When my brother and I got to the park, Daniel’s younger brothers were already there playing. However, Daniel himself was nowhere in sight. Rachel, his oldest (pregnant) sister seemed to be in charge of the fray. She was sitting on a swing, absentmindedly rubbing her belly, and digging a hole in the dirt with her sneaker.

I sat down on the swing beside her and asked, “So…where’s Daniel?”

She kept her eyes firmly fixed on the hole she was digging, sighed sadly, and answered, “In the hospital.”

Shock propelled me abruptly out of my swing. “What?!? Oh my God, Rachel! What happened?

Slowly, tears made their way down her cheeks. She continued to stare at the ground as she whispered something too faint for me to hear.

“Rachel, what happened? Please tell me what happened! Is he going to be OK?” I demanded, panicked.

“It’s our Father,” she whispered a bit more firmly, “He hits him. He hits him all the time.”

I felt as if I had been punched in the stomach. I collapsed back onto my swing. “Oh,” I said dully, “Oh, I didn’t know.”

Her tears were falling much more quickly now. “I just want to get away from here!” she wailed.

“Rachel, go ahead. Go visit your boyfriend. I’ll watch the kids.”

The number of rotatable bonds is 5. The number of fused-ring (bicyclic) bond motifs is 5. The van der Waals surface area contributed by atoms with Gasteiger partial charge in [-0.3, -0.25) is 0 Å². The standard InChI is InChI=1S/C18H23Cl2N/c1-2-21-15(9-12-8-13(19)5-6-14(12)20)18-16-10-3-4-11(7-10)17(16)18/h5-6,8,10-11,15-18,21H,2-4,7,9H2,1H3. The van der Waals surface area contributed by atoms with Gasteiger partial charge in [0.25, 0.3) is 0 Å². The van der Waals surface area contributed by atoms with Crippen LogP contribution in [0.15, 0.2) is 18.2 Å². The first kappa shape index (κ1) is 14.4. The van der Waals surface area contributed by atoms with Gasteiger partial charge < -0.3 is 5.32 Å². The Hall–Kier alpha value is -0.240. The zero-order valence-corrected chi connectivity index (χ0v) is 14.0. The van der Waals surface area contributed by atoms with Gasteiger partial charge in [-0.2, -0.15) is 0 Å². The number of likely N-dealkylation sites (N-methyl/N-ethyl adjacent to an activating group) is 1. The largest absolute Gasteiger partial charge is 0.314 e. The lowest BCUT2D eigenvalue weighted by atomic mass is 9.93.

“Are you sure?” She sounded hopeful as she wiped her nose with the sleeve of her shirt.

“Sure I’m sure,” I said, “Besides, if the kids see you crying, it’ll scare them. Go ahead. I’m sure my Mom won’t mind.”

“Oh thank you!” she stood up quickly and gave me an awkward hug. Then she rushed into her house and called her boyfriend.

When she was finished, I called my Mother. I explained the situation and asked if I could spend the night. She mumbled something about not caring and hung up on me mid-sentence.

Later that evening, after I had put the boys to bed, Denny and Daniel came home. Daniel’s eye was bruised, his lip was split, and his arm was in a cast. He was doped up on some pain medication, so Denny helped him immediately to bed.

When Denny came downstairs, he asked me where Rachel was. I told him she was spending the night with friends and I had offered to baby sit. He shrugged his shoulders and opened another bottle from his liquor cabinet. “You can sleep in Rachel’s bed, if you want,” he told me. “I’m going to call your Mother and see if she wants to go out.”

I had a hard time sleeping that night. Worry kept me up wringing my hands far into the night. Because of this, I was the last one to wake up. Daniel and our brothers were already in the back room, laughing and playing video games. My brother was telling Daniel that he sucked now that he only had one hand. Daniel was telling my brother that he sucked with two hands.